During CORE days conference in Dubrovnik Panel “How we did it: Business Friendly Cities” was held. Key factors for attracting local investments are not tax incentives, as many believe, but political stability, former Serbian Minister of Finance Mlađan Dinkić said and added financial incentives are more important than tax incentives. On this panel, apart from Dinkić, the mayor of Gradiška Zoran Adžić, the city manager of Podgorica Marjan Junčaj, the deputy mayor of Crikvenica Ivona Matošić Gašparović and the director of Panonreg Miroslava Babić tried to answer the question of how to attract investors. The moderator was Dušan Vasiljević, Director for Competitiveness and Investments of NALED. Dinkić explained that good and transparent management of self-governments is essential for the investment climate.
“ Workforce is crucial, without workforce there would be no investments. This has been a key factor for years. Of course, local self-governments cannot influence demographic factors, but they can influence education and training of people as well as their retention – he said and added that BFC certification contributed a lot to competitiveness between local self-governments”. The mayor of Gradiška, Zoran Adžić, pointed out that this local self-government has a rulebook on public-private dialogue and that they have been a member of the BFC family since 2014.
“We created a new Capital Investment Plan until 2027, guided by EU strategies. We have reduced taxes and fees and introduced a system that we call “One stop shop” by which we guarantee investors that they will receive location conditions within seven days, and building permits in five days. We are trying to make progress, and this shows that we have met 96.35% of the BFC certification criteria and that our export has been increased by 140,000 KM.” – said Adžić.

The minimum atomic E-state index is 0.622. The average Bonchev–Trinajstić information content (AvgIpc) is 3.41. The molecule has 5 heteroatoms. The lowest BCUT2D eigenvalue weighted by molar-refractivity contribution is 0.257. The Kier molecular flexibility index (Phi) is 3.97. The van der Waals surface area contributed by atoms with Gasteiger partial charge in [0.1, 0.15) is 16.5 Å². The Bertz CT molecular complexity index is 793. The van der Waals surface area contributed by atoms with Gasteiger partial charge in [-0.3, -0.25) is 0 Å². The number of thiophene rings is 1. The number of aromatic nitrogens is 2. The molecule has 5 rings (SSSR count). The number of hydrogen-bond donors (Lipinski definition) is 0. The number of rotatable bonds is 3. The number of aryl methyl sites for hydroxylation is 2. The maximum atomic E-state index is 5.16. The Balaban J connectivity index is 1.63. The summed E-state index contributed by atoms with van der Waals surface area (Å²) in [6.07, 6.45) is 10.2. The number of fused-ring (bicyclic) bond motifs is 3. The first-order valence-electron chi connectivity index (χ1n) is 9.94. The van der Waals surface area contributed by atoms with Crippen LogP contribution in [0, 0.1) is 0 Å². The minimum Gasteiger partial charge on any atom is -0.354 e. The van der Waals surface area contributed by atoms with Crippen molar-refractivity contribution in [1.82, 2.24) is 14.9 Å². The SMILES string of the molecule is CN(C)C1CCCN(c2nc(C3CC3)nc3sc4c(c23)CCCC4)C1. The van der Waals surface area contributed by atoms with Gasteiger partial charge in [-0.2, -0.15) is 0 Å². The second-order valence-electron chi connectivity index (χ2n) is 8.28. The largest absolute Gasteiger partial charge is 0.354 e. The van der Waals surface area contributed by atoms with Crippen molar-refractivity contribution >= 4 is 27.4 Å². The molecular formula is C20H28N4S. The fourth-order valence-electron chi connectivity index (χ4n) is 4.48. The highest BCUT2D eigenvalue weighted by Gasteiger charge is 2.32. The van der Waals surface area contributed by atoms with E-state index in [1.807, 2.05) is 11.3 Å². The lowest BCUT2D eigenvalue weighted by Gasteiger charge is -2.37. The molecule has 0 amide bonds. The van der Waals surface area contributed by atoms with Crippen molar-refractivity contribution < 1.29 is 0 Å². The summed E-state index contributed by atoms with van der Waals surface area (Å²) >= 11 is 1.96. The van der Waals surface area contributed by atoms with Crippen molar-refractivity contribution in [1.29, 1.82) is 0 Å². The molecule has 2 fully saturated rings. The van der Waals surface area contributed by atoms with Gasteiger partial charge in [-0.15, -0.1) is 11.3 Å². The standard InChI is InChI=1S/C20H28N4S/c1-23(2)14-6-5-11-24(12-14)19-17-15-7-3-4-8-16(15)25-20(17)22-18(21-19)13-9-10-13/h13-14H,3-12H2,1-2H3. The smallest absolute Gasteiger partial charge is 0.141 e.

Podgorica also has a new development strategy, and the city manager, Marjan Junčaj, believes that it is the key to further development. – We created a new strategy for the development of the city of Podgorica and thereby completed the entire system. Of course, there is room for improvement, but what I would like to emphasize is that the focus should be on projects – Junčaj added.
Great results were also achieved in Crikvenica, in just a few years. “Small towns in Croatia, adapt more easily and are more open to the private sector, but not without challenges. In 2020, we started the recertification process, and until today we have fulfilled 96% of the criteria, we are reassessing ourselves, we are more transparent, we have many more employees,and we have included the economy much more through all processes. For the winter months, we have waived consumption tax for all, and gave 25% subsidies for purchase of equipment – explained the deputy mayor of Crikvenica, Ivona Matošić Gašparović.” Recertification is still ahead for Subotica, which is currently preparing a development plan until 2032, and good experiences from Crikvenica will serve as inspiration .
“In March, we made a decision to create a development plan until 2032, since our strategy expires this year, and we, as a regional development agency, took on the task of implementing it. Our city development plan is planned for adoption by the end of the year. All citizens can participate in the making of this document through the city’s website, through a survey on how they see Subotica in 2032” – said Miroslava Babić.